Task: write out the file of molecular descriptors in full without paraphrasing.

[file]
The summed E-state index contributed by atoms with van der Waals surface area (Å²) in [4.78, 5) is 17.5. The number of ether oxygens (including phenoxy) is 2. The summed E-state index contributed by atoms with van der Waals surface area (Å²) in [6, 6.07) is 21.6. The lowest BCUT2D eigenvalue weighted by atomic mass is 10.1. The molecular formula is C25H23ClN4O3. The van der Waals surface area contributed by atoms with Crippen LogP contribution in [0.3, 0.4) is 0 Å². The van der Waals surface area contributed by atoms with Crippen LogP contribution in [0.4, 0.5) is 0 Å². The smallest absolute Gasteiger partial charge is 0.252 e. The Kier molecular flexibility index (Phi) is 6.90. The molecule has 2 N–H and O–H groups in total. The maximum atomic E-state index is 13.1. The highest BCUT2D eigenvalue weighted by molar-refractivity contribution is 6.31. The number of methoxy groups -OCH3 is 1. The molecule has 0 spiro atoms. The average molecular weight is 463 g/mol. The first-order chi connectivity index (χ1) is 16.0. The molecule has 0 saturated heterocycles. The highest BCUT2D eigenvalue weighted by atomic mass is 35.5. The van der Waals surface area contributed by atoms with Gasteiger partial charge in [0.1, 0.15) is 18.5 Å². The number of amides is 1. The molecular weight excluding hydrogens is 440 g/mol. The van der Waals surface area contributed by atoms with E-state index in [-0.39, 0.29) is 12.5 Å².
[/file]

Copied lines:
The summed E-state index contributed by atoms with van der Waals surface area (Å²) in [4.78, 5) is 17.5. The number of ether oxygens (including phenoxy) is 2. The summed E-state index contributed by atoms with van der Waals surface area (Å²) in [6, 6.07) is 21.6. The lowest BCUT2D eigenvalue weighted by atomic mass is 10.1. The molecular formula is C25H23ClN4O3. The van der Waals surface area contributed by atoms with Crippen LogP contribution in [0.3, 0.4) is 0 Å². The van der Waals surface area contributed by atoms with Crippen LogP contribution in [0.4, 0.5) is 0 Å². The smallest absolute Gasteiger partial charge is 0.252 e. The Kier molecular flexibility index (Phi) is 6.90. The molecule has 2 N–H and O–H groups in total. The maximum atomic E-state index is 13.1. The highest BCUT2D eigenvalue weighted by molar-refractivity contribution is 6.31. The number of methoxy groups -OCH3 is 1. The molecule has 0 spiro atoms. The average molecular weight is 463 g/mol. The first-order chi connectivity index (χ1) is 16.0. The molecule has 0 saturated heterocycles. The highest BCUT2D eigenvalue weighted by atomic mass is 35.5. The van der Waals surface area contributed by atoms with Gasteiger partial charge in [0.1, 0.15) is 18.5 Å². The number of amides is 1. The molecular weight excluding hydrogens is 440 g/mol. The van der Waals surface area contributed by atoms with E-state index in [-0.39, 0.29) is 12.5 Å².